Miniatures Showcase compiled by the White Knight

Vehicles: Diecast Models

The models on this page are diecasts, which means they are readily assembled, pre-painted models, initially intended for display purposes. Their sturdy nature and the fact that they are ready-to-use straight from the box make these very appealing with the wargamer, who can then focus on painting the miniatures or adding small details to individualise the vehicles. The fact that the models are mostly metal makes they have a nice'heavy' feeling, generally appreciated by the 'lead'-addict.

One thing that sets apart wargaming WW2 from most other historical periods is the large array of armour and vehicles that are available to chose from. However, the gamer who wants to include tanks, trucks or jeeps soon finds himself confronted with one question that has no easy answer. What scale should the vehicles be? Now, the obvious answer is that, since the miniatures are said to be in the "28mm scale", the vehicles should be 28mm as well. But we all know that 28mm isn't really a scale, but rather a measurement system. The fact alone that some measure it to the eyes, while others measure it to the top of head should make this clear. Add to this that in 28mm the proportions of the figure are distorted. While the average height might come down to 1/60th or 1/56th scale, the heads and bulk of the figure are in line with 1/48th scale and thus closer to 35-40mm.

So if working with an exact scale is not an option, what is one to do? The answer is quite simple. In the end, it is all in mind. Put a figure next to the vehicle and if it looks right, then it *is* right. So whether you prefer 1/60, 1/56, 1/54, 1/50 or 1/48, the main rule is consistency. Stick to the same scale as much as possible or if you must mix scales, at least stick to one scale for each vehicle type. After all, unlike humans, one Willys jeep is exactly as big as the other.

Click here to go to Wargame models page - Scalemodels page - Accessories page - WWII main page

1. Corgi - 1/50

The Corgi WWII Collection is one of the best sources for 1/50 scale ready-to-use vehicles. The Corgi vehicles are well detailed and painted, with weathering. The collection includes vehicles for the Western Front, the Eastern Front, Italy, North-Africa and D-Day.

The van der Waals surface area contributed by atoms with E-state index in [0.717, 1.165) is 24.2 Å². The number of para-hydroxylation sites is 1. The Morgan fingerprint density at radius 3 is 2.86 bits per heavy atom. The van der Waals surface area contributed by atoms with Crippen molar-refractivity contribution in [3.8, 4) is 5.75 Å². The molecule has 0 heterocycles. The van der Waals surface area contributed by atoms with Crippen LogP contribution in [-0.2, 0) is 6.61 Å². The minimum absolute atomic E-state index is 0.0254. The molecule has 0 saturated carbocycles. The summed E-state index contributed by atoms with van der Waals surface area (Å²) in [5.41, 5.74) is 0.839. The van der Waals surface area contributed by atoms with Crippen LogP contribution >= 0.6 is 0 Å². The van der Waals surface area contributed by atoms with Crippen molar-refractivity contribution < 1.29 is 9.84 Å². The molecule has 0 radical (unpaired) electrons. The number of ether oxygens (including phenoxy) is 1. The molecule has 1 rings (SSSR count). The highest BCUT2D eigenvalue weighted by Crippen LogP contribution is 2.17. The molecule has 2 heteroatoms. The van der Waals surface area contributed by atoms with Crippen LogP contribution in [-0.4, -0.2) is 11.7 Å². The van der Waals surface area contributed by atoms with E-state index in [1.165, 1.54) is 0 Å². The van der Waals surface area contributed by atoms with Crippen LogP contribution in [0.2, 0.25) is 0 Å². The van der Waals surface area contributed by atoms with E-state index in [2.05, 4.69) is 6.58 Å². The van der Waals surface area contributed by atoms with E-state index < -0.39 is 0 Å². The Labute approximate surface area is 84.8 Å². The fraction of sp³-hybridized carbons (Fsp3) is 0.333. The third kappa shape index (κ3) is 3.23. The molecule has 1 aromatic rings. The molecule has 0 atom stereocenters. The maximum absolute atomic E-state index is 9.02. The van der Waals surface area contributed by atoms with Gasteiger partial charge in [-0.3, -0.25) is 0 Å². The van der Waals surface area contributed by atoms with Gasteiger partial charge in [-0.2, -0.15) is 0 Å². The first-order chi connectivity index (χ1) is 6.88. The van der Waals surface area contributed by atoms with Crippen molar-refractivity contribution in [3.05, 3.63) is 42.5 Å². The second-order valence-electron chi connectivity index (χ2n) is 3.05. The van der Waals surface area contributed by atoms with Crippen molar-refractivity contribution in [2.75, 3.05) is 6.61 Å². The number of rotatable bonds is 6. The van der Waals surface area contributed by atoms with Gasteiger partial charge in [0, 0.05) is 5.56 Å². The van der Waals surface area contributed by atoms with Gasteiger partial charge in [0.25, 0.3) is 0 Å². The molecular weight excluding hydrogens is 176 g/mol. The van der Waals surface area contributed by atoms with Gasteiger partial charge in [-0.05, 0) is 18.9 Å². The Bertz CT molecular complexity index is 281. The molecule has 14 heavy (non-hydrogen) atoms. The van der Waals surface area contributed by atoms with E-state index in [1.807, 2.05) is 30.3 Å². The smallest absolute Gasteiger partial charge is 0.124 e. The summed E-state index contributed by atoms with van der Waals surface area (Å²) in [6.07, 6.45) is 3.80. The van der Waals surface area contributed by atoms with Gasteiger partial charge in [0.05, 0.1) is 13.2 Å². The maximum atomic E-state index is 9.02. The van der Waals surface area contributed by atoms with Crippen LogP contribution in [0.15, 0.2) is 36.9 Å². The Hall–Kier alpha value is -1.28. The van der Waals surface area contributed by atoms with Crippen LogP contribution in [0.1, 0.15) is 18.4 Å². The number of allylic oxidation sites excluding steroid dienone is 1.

The "Fighting Machines" Showcase collection has more WW2 models of undetermined scale ("fit the box"-type). Most of them are too small but the jeep-sized vehicles are just right. There is a selection of kubelwagens and Willys jeeps.

- American vehicles:

- British vehicles:

- German vehicles:

- Soviet vehicles:

- "Fighting Machines" collection:

2. Solido/Verem - 1/48-1/50

Commonly believed to be 1/50 scale, the Solido military range actually falls in two subranges, one being 1/48-1/50 and the other being 1/43 scale. The 1/50 scale range of military vehicles includes German, French, US and Soviet models. Many of the vehicles come with moving metal tracks, which is an attractive feature in a toy, but looks a bit less realistic. Once you painted over the shiny metal and applied weathering, this is less noticeable. The main difference between the "Solido" and the "Verem" label,is that the latter have more detailed paintjobs and weathering. Quality of the models themselves is the same though.

- German:

- US:

3. - 1/48

As part of Onsite Diecast, makes a nice series of metal and resin tanks at 1:48. Detail is fairly good, but be forewarned that the treads are molded to the vehicle. They are rather pricey and could do with some weathering.

4. Polistil - 1/50

"Polistil was an Italian diecast firm which produced a series of diecast and plastic vehicles (including tanks) in the 1970's and 1980's. The tanks were designated as the "CA" series, and six types of tanks were manufactured (see table below). The tanks have not been reissued, and Polistil was acquired by Tonka in 1988. The scale is 1:50. The overall quality is good, with fair to good detail The treads, although not highly realistic, are metal." - Commentary taken from Mike's Diecast Tanks and Armour (also go there for pictures). These are OOP.

5. OSD Modified Conversions - 1/48-1/50

OSD produces a range of 1:48 - 1:50 scale diecast, plastic, resin ground vehicles using Solido, Verem, Corgi and WarTanks as a basis, as well as some completely original models. These are often very expensive ($50-150).

- British:

- US:


- German:

- Russian:

6. Gaso.line/Quarter Kit - 1/48

Like the OSD models, these are 1:48 scale hand built limited editions, including tanks, guns and ground support vehicles. They are built to order and price varies (up to $100-140). The range includes complete kits as well as upgrades for other models.

- Russian:

- French:

Quarter Kit also carries the 'Models of exception' range, which, among other things, includes a splendid armoured train (for a mere €1.300).

7. ARII - 1/48

A range of ready to use, 1/48 scale remote control tanks! Price is reasonable and you can always remove the remote control system if you don't want to take advantage of it. US, German and Russian tanks so far

8. Ripmax - 1/54

Another range of highly detailed, ready to use, remote control vehicles! For WW2 there is a German Tiger 1, available in sand camo or winter camo. Fully built and painted 1:54 scale model, 27MHz multi-channel radio control (3 switchable frequencies) with turret and sound effect controls.

Click here to go to Wargame models page - Scalemodels page - Accessories page - WWII main page

Don't forget to visit the Weird World War II and the Pulp Era Showcase for some more miniatures that can be used with this period.

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Naturally, any free samples you might provide would greatly aid us to form a documented opinion.

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